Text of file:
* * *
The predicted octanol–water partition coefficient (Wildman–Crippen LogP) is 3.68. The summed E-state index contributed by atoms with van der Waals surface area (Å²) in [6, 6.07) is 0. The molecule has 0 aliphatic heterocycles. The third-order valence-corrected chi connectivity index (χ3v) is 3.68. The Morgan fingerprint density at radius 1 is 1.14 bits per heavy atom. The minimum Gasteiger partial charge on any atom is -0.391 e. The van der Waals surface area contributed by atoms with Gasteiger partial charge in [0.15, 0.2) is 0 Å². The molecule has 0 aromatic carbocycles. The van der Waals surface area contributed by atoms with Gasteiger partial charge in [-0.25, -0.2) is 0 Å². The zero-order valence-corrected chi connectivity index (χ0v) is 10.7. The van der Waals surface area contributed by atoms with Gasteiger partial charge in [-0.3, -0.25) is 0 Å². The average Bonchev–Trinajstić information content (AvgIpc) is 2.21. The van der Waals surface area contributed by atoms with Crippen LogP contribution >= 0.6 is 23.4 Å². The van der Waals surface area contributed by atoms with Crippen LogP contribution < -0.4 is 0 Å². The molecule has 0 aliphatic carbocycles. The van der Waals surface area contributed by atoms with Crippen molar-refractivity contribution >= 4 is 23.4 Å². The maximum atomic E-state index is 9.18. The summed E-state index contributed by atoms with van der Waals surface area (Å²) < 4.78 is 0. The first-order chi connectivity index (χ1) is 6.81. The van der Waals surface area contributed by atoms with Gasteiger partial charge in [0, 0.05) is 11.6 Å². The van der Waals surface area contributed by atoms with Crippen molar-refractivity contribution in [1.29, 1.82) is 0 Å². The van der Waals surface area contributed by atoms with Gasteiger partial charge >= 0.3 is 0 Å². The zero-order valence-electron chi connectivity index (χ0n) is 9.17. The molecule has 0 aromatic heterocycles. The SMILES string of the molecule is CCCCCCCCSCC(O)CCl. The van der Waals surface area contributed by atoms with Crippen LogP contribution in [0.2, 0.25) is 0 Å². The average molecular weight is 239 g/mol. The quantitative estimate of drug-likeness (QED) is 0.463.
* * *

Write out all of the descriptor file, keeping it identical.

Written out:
The predicted octanol–water partition coefficient (Wildman–Crippen LogP) is 3.68. The summed E-state index contributed by atoms with van der Waals surface area (Å²) in [6, 6.07) is 0. The molecule has 0 aliphatic heterocycles. The third-order valence-corrected chi connectivity index (χ3v) is 3.68. The Morgan fingerprint density at radius 1 is 1.14 bits per heavy atom. The minimum Gasteiger partial charge on any atom is -0.391 e. The van der Waals surface area contributed by atoms with Gasteiger partial charge in [0.15, 0.2) is 0 Å². The molecule has 0 aromatic carbocycles. The van der Waals surface area contributed by atoms with Gasteiger partial charge in [-0.25, -0.2) is 0 Å². The zero-order valence-corrected chi connectivity index (χ0v) is 10.7. The van der Waals surface area contributed by atoms with Gasteiger partial charge in [-0.3, -0.25) is 0 Å². The average Bonchev–Trinajstić information content (AvgIpc) is 2.21. The van der Waals surface area contributed by atoms with Crippen LogP contribution >= 0.6 is 23.4 Å². The van der Waals surface area contributed by atoms with Crippen LogP contribution < -0.4 is 0 Å². The molecule has 0 aliphatic carbocycles. The van der Waals surface area contributed by atoms with Crippen molar-refractivity contribution >= 4 is 23.4 Å². The maximum atomic E-state index is 9.18. The summed E-state index contributed by atoms with van der Waals surface area (Å²) < 4.78 is 0. The first-order chi connectivity index (χ1) is 6.81. The van der Waals surface area contributed by atoms with Gasteiger partial charge in [0, 0.05) is 11.6 Å². The van der Waals surface area contributed by atoms with Crippen molar-refractivity contribution in [1.29, 1.82) is 0 Å². The van der Waals surface area contributed by atoms with Gasteiger partial charge >= 0.3 is 0 Å². The zero-order valence-electron chi connectivity index (χ0n) is 9.17. The molecule has 0 aromatic heterocycles. The SMILES string of the molecule is CCCCCCCCSCC(O)CCl. The van der Waals surface area contributed by atoms with Crippen LogP contribution in [0.2, 0.25) is 0 Å². The average molecular weight is 239 g/mol. The quantitative estimate of drug-likeness (QED) is 0.463.